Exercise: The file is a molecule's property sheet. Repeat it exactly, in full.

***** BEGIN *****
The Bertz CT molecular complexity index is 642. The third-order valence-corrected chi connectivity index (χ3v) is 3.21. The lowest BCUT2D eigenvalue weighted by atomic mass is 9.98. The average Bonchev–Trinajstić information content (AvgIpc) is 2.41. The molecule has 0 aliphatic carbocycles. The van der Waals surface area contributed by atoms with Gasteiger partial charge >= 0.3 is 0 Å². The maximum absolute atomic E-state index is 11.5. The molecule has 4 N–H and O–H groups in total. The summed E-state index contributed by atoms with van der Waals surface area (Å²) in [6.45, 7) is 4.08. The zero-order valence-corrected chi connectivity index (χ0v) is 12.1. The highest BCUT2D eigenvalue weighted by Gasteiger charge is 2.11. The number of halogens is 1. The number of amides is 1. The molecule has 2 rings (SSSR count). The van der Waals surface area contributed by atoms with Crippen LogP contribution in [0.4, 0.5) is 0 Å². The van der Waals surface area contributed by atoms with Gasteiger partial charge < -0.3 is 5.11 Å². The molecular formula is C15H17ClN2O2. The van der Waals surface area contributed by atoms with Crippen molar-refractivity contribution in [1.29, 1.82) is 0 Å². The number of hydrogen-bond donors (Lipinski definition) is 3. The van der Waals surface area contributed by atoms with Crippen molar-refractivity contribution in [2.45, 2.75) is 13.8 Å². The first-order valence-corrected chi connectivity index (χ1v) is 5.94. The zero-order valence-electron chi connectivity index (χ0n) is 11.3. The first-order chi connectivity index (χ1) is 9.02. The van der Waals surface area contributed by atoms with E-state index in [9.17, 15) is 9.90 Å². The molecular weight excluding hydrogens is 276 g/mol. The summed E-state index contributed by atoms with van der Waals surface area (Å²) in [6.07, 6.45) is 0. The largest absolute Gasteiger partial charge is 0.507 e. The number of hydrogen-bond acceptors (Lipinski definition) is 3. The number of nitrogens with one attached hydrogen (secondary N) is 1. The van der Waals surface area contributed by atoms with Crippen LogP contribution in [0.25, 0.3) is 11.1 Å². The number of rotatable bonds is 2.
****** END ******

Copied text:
The Bertz CT molecular complexity index is 642. The third-order valence-corrected chi connectivity index (χ3v) is 3.21. The lowest BCUT2D eigenvalue weighted by atomic mass is 9.98. The average Bonchev–Trinajstić information content (AvgIpc) is 2.41. The molecule has 0 aliphatic carbocycles. The van der Waals surface area contributed by atoms with Gasteiger partial charge >= 0.3 is 0 Å². The maximum absolute atomic E-state index is 11.5. The molecule has 4 N–H and O–H groups in total. The summed E-state index contributed by atoms with van der Waals surface area (Å²) in [6.45, 7) is 4.08. The zero-order valence-corrected chi connectivity index (χ0v) is 12.1. The highest BCUT2D eigenvalue weighted by Gasteiger charge is 2.11. The number of halogens is 1. The number of amides is 1. The molecule has 2 rings (SSSR count). The van der Waals surface area contributed by atoms with Crippen LogP contribution in [0.4, 0.5) is 0 Å². The van der Waals surface area contributed by atoms with Gasteiger partial charge < -0.3 is 5.11 Å². The molecular formula is C15H17ClN2O2. The van der Waals surface area contributed by atoms with Crippen molar-refractivity contribution in [1.29, 1.82) is 0 Å². The number of hydrogen-bond donors (Lipinski definition) is 3. The van der Waals surface area contributed by atoms with Crippen molar-refractivity contribution in [2.45, 2.75) is 13.8 Å². The first-order valence-corrected chi connectivity index (χ1v) is 5.94. The zero-order valence-electron chi connectivity index (χ0n) is 11.3. The first-order chi connectivity index (χ1) is 9.02. The van der Waals surface area contributed by atoms with E-state index in [9.17, 15) is 9.90 Å². The molecular weight excluding hydrogens is 276 g/mol. The summed E-state index contributed by atoms with van der Waals surface area (Å²) in [6.07, 6.45) is 0. The largest absolute Gasteiger partial charge is 0.507 e. The number of hydrogen-bond acceptors (Lipinski definition) is 3. The number of nitrogens with one attached hydrogen (secondary N) is 1. The van der Waals surface area contributed by atoms with Crippen LogP contribution in [0.25, 0.3) is 11.1 Å². The number of rotatable bonds is 2.